Brainstorming Climate Change Education Strategies as a Function of Developmental Level
|3rd Order Thinkers||4th Order Thinkers|
|Climate Change Supporters||Connect them with current community leaders and organizations that are already involved in furthering “climate-aware communities”.||Encourage them to engage in education and organizing in their own communities around climate-change issues.|
|Climate Change Deniers||Tease out from them the aspects of their communities which lead them to their conclusions. Try and identify authority figures within their world-view who could serve as examples of individuals who are members of their communities but who hold a different point of view.||The hardest nuts to crack because they will have reached their conclusions by their own, unique paths. The best we can do is to tease out from them the thinking behind their denial and address it as best we can on a case-by-case basis.|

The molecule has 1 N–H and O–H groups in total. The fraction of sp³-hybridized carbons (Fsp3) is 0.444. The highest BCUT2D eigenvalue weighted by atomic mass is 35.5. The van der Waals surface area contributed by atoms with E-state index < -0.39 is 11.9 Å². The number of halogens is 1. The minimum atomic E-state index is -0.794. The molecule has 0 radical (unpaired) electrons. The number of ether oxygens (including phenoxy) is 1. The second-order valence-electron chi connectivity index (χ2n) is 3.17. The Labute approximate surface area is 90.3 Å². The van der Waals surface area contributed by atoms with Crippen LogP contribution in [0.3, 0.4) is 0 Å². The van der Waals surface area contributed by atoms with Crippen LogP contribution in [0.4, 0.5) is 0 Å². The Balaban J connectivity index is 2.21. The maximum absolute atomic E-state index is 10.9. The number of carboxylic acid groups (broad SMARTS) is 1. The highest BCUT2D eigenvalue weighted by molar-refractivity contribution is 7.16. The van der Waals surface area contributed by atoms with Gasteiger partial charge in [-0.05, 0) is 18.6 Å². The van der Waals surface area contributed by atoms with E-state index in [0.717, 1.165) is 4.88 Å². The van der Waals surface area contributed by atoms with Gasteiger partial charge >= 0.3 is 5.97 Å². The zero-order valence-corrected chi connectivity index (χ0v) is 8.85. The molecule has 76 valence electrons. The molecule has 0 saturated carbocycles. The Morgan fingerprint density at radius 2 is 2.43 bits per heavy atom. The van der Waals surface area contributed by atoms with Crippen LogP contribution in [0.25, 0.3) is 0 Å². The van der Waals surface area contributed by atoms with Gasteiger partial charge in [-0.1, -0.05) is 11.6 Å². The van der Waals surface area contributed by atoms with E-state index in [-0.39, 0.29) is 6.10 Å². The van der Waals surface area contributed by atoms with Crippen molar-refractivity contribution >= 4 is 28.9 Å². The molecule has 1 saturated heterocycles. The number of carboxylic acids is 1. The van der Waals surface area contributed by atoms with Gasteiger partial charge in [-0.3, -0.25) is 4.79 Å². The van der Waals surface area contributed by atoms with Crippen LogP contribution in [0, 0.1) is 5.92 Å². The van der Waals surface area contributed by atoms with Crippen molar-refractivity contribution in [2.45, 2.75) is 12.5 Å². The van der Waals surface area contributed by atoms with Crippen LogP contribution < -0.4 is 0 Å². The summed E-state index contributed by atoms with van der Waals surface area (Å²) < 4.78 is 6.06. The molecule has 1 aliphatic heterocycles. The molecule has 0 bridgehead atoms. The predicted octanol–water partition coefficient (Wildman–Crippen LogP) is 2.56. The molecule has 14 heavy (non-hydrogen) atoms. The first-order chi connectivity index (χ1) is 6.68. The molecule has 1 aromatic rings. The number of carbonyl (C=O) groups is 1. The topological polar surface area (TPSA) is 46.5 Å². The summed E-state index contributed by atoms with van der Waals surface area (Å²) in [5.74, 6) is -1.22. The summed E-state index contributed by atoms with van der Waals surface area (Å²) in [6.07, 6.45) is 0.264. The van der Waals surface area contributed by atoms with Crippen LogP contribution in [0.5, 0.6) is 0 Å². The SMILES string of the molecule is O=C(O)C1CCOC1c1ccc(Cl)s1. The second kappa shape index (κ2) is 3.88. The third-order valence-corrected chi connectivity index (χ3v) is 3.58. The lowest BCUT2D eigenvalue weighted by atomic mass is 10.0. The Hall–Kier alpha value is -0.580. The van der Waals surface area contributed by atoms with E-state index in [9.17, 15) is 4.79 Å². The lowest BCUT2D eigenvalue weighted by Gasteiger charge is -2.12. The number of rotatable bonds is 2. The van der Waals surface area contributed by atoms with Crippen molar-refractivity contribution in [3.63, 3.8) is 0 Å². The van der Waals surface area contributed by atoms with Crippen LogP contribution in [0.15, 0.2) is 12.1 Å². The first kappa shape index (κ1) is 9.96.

In every case, the approach appears to be the same: speak in terms of the language of the person’s meaning-making and go from there. To do so first requires spending more time listening than talking to learn what that language is. CDT can assist in providing a framework for identifying that language and then some guidance as to what to say next.
Finally, I wanted to make a point I didn’t get around to in the talk. Question: Let’s say you see someone driving down the highway in a Hummer. What Order of Mind do you think they might be?
Answer: You can’t judge someone’s developmental level by their actions, only by the thinking behind their actions. To explore this, we can imagine what kinds of stories a 3rd Order and 4th Order person might tell themselves about why they own a Hummer.